Over the past couple of years, consumers have started relying more on technology to carry out their everyday banking activities, and to provide them with alerts and updates relating to their bank account, with UK Finance revealing that banks send over 16 text alerts every second.
Furthermore, the The Way We Bank Now report from UK Finance found that there were approximately 5.5 billion log-ins to banking applications last year, a 13% increase on the figure reported for the previous year. The report also highlighted that it is not only younger consumers utilising the mobile applications, with almost half of 65 year olds now using their smartphones to bank. In comparison, 59% of 16-24 year olds are using banking applications, while 25-34 year olds proved to be the most tech savvy with 69%.
As the popularity and reliance on technology grows, a majority of under 45s are becoming increasingly interested in banking products and services from tech giants such as Apple, Google and Amazon, according to research from Equifax. Despite the figure, the research illustrated that of the 51 per cent that were interested in products from tech giants, just 45 per cent said that products like loans, credit cards or current accounts would only appeal to them if they were able to offer better value and rates than their existing bank.
Although the interest in these products comes primarily from under 45s, 40% of people across all age groups state that they would be interested in products from tech giants on the provision that they can offer better rates, with only 27% of respondents saying that they would prefer to use their existing bank as they are more familiar and have built a relationship with them.
Equifax CMO and banking and financial institution expert Jake Ranson says: “The recent announcement that Apple is joining forces with Goldman Sachs to launch a consumer credit card highlights how tech companies plan to shake up the banking industry, creating products and services to compete against the big high street banking names as well as newer digital entrants.
“Although a sense of brand familiarity pins many people to their current bank, there’s an appetite for new products and a desire for alternatives that can offer something genuinely different. The tech giants have a loyal brand following in their own right, if they can combine this with a competitive product offering we’ll see an interesting shift in dynamics as the fight to attract customers heats up.”
However, consumers are not the only ones taking advantage of technological advances, as firms are incorporating artificial intelligence support tools into their framework to assist customers and to analyse data. Royal Bank of Scotland (RBS) revealed that it uses technology from data wrangling and analytics firms Trifacta to analyse and extract relevant information from customer ‘web chats’, allowing it to assess 100% of the conversations, compared to the 0.1% it was able to look at previously through a small, manual team.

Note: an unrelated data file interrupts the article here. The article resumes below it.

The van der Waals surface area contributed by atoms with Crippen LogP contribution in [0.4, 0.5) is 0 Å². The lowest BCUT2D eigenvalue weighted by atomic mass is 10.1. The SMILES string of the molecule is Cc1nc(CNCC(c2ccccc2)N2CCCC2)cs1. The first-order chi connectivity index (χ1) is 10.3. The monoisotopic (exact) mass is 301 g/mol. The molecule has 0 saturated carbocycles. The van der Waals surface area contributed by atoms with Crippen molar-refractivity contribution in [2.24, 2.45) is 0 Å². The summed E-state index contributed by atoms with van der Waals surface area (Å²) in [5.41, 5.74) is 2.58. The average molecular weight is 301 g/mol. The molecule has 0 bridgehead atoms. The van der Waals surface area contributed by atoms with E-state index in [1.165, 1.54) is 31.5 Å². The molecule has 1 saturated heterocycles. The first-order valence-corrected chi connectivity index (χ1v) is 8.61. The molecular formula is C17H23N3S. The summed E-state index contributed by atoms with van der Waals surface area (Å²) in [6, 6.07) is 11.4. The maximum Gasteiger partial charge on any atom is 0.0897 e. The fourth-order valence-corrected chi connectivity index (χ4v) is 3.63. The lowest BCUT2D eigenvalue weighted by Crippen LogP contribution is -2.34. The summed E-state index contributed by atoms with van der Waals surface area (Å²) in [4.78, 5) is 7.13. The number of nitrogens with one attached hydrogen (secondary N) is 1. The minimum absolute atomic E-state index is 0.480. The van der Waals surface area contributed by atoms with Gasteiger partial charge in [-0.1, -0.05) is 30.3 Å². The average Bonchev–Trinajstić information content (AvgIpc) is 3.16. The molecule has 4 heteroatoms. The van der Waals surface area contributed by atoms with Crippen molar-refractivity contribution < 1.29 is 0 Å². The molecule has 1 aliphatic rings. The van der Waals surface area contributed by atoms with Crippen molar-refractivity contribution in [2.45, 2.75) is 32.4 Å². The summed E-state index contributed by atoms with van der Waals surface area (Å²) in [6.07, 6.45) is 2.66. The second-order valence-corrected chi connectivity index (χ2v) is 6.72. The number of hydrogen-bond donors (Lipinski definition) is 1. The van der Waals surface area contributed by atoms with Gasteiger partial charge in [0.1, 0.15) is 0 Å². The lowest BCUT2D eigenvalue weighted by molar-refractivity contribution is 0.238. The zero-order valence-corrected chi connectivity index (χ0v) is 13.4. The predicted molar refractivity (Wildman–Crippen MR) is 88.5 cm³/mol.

Wade Financial financial planner Ian Little has also used technology to improve his relationship with his clients. Little says that he is looking for technology that helps him “add value” to his relationships with clients, which in turn adds value to his business, with a primary focus on what problem the technology can solve, rather than what it does.
“There are a lot of systems that firms put in place to monitor their behaviour in choosing which funds to invest in and which to sell out of, but in reality they rely, in the end, a great deal on an individual to make the final decision about buying and selling an investment and as behavioural finance theory has shown we have flawed biases that can get in the way of making the right decision at the right time.
“The Clever Adviser tool solved this problem for us. It is fund monitoring technology that assesses the performance of all listed UK open-ended funds every month and delivers a buy/sell/hold recommendation for every fund in my client’s portfolios. Since using the Clever tool the average time that any fund spends in my client’s portfolios is about 18 months, which is significantly less time than the average holding period across the industry and in the past for my clients. Importantly, this more active monitoring of performance value has had a really positive impact on my clients overall investment portfolio performance – they have seen significant uplift.”
While technology has improved efficiency when analysing data to improve the customer experience, it has additionally allowed financial services firms to automatically comply with the rapidly changing financial regulations.
Nordea Bank is one of the largest banks in Europe and is responsible for over 10 million customers in the Nordic region, meaning that they are subject to the highest level of regulatory oversight in the financial services industry. As the regulations demand fast delivery, the bank decided to invest in Trifacta’s platform, allowing it to cut data ingest times by 87% and simplify data management processes. Nordea also reduced data platform costs by 73% thanks to technology, creating a central data hub and freeing up IT resources. The new process allowed the bank to reduce the delivery time for the SEPA end date EU regulation from 15 days to 1 day.
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